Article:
Tofu…it’s affordable, easy to prepare and versatile. But if you are allergic to or are avoiding soy, then tofu is off the table. But is it really? The tofu we are most familiar with in the Western world is soy-based, but did you know that it can also be made from chickpea flour? It’s called chickpea tofu and it’s been made in Burma for hundreds of years. Let’s learn a little more about this tofu and how you can enjoy it, even if you don’t eat soy.
What is Chickpea Tofu?
Don’t be fooled by the name — chickpea tofu, also known as Burmese tofu, is very different from regular tofu. First, you can see the difference in appearance. Unlike regular tofu, which crumbles when you break it apart, chickpea tofu has been described as having a soft, creamy, almost pudding-like texture that is similar to silken tofu, except chickpea tofu can be sliced thin. Like regular tofu, chickpea tofu tastes neutral and is good at absorbing the flavor of whatever you cook it in. While tofu is white, chickpea tofu has a bright, goldenrod color that it gets from a combination of chickpea flour and turmeric!
How to Make Chickpea Tofu
In Burma, chickpea tofu is a popular choice for street food and everyday cuisine, where it is made into fritters, sliced and seasoned as a salad, and curried. But you can also try swapping chickpea tofu for regular tofu in any dish. First, learn How to Make Burmese Chickpea Tofu. The process is so simple that once you try it, you might never want to return to store-bought tofu. It involves in heating chickpea flour, water, turmeric, and a vegetable bouillon cube until the batter thickens and becomes glossy. Then, you pour it into a pan lined with parchment paper and let it cool — yes, it’s that easy! If you want, you can make your own chickpea flour by grinding dry chickpeas in a food processor or a high-speed blender.
Once you’ve made your chickpea tofu, this recipe also shows you three different ways to prepare it; a chickpea tofu “egg” salad, chickpea tofu nuggets, and Myanmar salad, a classic Burmese dish that involves tossing thinly sliced chickpea tofu in a garlic-infused oil, then dressing it with soy sauce (substitute with coconut aminos if you’re soy-free), fresh ginger, lemon juice, and chili flakes.
Where to Buy
Unfortunately, commercially produced chickpea tofu can be difficult to find. Your best bet for finding freshly made chickpea tofu would be at a Burmese restaurant. Luckily, it’s easy to make chickpea tofu at home! The first step to making chickpea tofu is to find chickpea flour. This certified gluten-free Bob’s Red Mill Garbanzo Bean Flour is perfect for getting started. It costs $7.57 for a 16-ounce bag. Or if you’re the type who prefers to do everything from scratch, you can try making your own chickpea flour with these Palouse Brand Chickpeas. These Washington state-grown beans are Non-GMOProject Verified and they are not irradiated, meaning they can be sprouted for extra nutrition. One 3-pound bag costs $11.95. For turmeric, which is what gives chickpea tofu its bright color, try this Simply Organic Turmeric. One 2.38-ounce bottle costs $3.25.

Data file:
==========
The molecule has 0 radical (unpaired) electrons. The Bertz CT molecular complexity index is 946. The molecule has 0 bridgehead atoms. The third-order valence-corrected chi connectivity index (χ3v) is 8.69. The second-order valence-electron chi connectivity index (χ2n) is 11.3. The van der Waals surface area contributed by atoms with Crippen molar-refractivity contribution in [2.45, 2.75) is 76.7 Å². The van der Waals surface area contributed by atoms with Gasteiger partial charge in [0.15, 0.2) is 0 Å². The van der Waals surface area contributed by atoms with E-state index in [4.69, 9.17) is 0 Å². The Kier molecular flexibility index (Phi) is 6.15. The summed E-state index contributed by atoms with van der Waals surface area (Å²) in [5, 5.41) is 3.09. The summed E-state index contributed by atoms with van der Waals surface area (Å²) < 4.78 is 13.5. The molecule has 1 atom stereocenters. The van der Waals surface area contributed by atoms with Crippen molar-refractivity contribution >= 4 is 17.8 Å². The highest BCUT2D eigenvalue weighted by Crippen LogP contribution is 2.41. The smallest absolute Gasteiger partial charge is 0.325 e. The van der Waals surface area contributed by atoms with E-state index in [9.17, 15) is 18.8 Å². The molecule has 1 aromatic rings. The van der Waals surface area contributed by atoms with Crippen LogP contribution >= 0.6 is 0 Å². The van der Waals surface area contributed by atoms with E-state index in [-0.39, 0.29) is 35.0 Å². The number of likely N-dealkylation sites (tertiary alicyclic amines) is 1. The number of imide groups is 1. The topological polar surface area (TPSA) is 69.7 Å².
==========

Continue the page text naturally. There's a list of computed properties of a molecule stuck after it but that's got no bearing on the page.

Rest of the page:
More Recipes Using Chickpea Tofu
In addition to classic dishes like Myanmar Salad, chickpea tofu can be used to replace regular tofu in many of your favorite dishes. For breakfast, try easy recipes like this Mushroom Tofu Scramble With Roasted Paprika Potatoes or these portable Sweet Potato and Tofu Scramble Mega Breakfast Burritos that let you take breakfast on the go. For brunch, try this Breakfast Bowl With Tofu Scramble and Baked Hash Browns or this Tofu Benedict Florentine With Hollandaise, where tofu is cooked with black salt, which gives it an eggy flavor, peppers, onions, and vegan crème Fraiche.
Stir-frys are a great way to get started using chickpea tofu for dinner. This Black Sesame Vegetable and Tofu Stir-Fry With Chili Sauce is packed with tofu and green veggies tossed in a sweet, spicy, and umami sauce. It can be made in just 30 minutes, making it a great option for weekday meals. If you don’t have the vegetables listed, simply swap them for whatever is in your fridge. If you like things spicy, then this simple Fiery Garlic Tofu is a must-try. For a simple baked tofu dish that your family will love, try this Baked Turmeric and Coconut Crusted Tofu With Thai Chili Sauce or this Ginger Soy Tofu — they won’t be as crisp as traditional baked tofu, but they will still be flavorful and delicious. You can also simply cut your chickpea tofu up and add it to your favorite salad.
If you loved paneer curry, you can make it dairy-free by swapping the paneer for chickpea tofu. This Tofu Saag Paneer and this Paneer Tikka Masala are both perfect examples of that. You can also use chickpea tofu in this Shahi Tofu, a classic North Indian curry, this Thai Red Curry With Breaded Tofu, or this Tofu in Creamy Roasted Red Pepper Sauce. Chickpea tofu also fries well, so try it out in these Tofu “Fish” Fritters. The batter for the crispy coating is made from chickpea flour, buckwheat flour, and cornflour, making this appetizer gluten-free.
Once you’ve gotten the hang of cooking with chickpea tofu, don’t feel limited in how you choose to use it. While you may not be able to use it as a base for vegan cheesecakes, puddings, and mousse, like you would with soy-based tofu, but you can use it in any savory vegan tofu recipe.
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Lead image source: How to Make Burmese Chickpea Tofu